Interestingly, during my time as a Master’s student, there had been increasing social interest in emotions in connection with recent practices and an appeal to revisit concepts of masculine identity. The purpose of my PhD research thesis was to contribute to a new perspective on masculine identity within prison through the perspective of emotions and the practices of emotion: utilizing an ethnographic research approach. Additionally, I was looking at how the prison culture impacts the understanding of masculine identity within the prison and how the personal understanding of masculine identity was impacted.  

If there is such a thing as an authentic self, then is there also an individual understanding of masculinity – because the understanding of gender is part of who you are? Erving Goffman and Arlie Hochschild inspired a lot of my thinking. Therefore, much of my study focused on the performance of masculinity and prison emotions. 

The dramaturgical model.

Within the dramaturgical model, interactions are portrayed as performances, as if a particular social environment is a stage, and the people in that social environment are actors (Goffman 2003). Further, Hochschild (1983/2003) shows us that the way feelings are managed is a bit different from other self cues and, in practice, involves deep acting, self-induced feelings and emotional responses. In other words, to manage emotions socially, we exhort ourselves and induce reactions by imagining emotional memories. Goffman’s sociological interpretation of interaction is extended by Arlie Hochschild in ‘Feelings Management’ (1979). 

Nevertheless, something was still missing when looking simply at the performance of emotions and identity. 

Are emotions controllable?

So how can we be authentic and not simply a brainwashed followers of social expectations and rules? I came closer to that answer in the conversations and interviews with inmates both while they were in prison, and after they were released. 

What I discovered is that aligning oneself with social expectations is not just a matter of following rules, it is also an active survival choice. A choice, it soon became obvious, that many of the prisoners quickly made! And, most interestingly, there was an awareness among them of making specific choices and this conscious awareness can readily be described as freedom. In other words, it was a sense of self which many inmates were describing and that sense included the choice of how they wanted to feel.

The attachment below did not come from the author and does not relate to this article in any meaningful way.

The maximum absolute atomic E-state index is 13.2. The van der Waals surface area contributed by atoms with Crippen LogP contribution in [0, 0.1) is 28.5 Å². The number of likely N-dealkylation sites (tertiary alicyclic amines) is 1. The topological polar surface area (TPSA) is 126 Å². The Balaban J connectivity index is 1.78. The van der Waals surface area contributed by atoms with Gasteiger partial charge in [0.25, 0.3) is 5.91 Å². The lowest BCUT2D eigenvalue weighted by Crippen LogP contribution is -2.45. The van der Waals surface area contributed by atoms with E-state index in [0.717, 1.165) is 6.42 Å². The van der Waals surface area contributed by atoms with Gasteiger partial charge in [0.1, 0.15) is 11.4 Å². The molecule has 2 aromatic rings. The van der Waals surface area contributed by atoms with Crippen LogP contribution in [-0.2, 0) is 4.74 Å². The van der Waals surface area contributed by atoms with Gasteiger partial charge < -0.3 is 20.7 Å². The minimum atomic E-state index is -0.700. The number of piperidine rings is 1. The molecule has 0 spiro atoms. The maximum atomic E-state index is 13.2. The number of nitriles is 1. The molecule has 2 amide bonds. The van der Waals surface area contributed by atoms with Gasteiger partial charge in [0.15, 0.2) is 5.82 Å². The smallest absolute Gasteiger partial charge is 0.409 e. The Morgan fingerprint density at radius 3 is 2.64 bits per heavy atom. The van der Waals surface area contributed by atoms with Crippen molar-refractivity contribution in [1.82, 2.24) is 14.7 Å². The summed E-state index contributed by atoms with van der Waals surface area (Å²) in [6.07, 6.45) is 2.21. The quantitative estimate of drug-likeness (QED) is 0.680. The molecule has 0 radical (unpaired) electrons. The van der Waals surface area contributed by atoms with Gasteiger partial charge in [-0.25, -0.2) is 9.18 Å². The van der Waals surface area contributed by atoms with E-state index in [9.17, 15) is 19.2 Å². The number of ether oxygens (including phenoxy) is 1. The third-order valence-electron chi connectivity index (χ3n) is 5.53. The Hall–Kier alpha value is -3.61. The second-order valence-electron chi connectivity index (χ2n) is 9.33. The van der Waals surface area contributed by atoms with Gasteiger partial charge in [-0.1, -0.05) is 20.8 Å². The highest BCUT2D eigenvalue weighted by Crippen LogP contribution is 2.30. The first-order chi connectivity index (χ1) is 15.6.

I discovered that aligning oneself with social expectations is not just a matter of following rules. 
It is also an active survival choice.

What was really significant was that the prisoners were unknowingly separating their emotions from their feelings in the course of this survival mode. They were quite deliberately stopping themselves from acting in the way their conditioning would have previously determined and instead were adopting a response which they felt was more likely to enable them to survive in prison mode.

What are emotions?

Emotions are simply chemical reactions. They are automatic events stimulated by outside occurrences which produce energy moving through our bodies and are part of what it means to have a human experience. 

What are feelings?

Feelings are the interpretation of what we are experiencing from emotions: interpretations which are very much  influenced by our social, and cultural upbringing, as well as our past, our individual experiences and our memories. (More on this subject in: The critical difference between emotions and feelings.)

The beginning of finding the true authentic self.

I started my research by exploring the emotional effects of yoga on male prisoners. I quickly, however, came across a dilemma that many inmates faced and which then became the focus of my work: prisoners having to make a conscious choice to show aggression purely to survive. 

And, this type of dilemma is something that most of us are only too familiar with. It doesn’t have to be the prison. Neither does it have to be anger, but how often do you fake one emotion when in reality, you don’t agree with anything that is happening around you? A good example is the unfortunate experience of postpartum depression. Where society expects you to be filled with gratitude and joy because of your newborn child. While in reality, many fresh mothers often are enduring a  very different set of experiences. (Sidenote, I question whether postpartum depression is a psychological issue but feel instead that it should be a sociological issue. Social expectations easily overwhelm first-time moms who may be perfectly capable of coping if only society would give them the leeway to leave them alone to make their own decisions!)

The power of emotional awareness.

Let’s get to the key element of being authentic. Paul Eckman, emotion psychologist, states that there are seven primary emotions: fear, anger, joy, contentment, sadness, surprise, and disgust.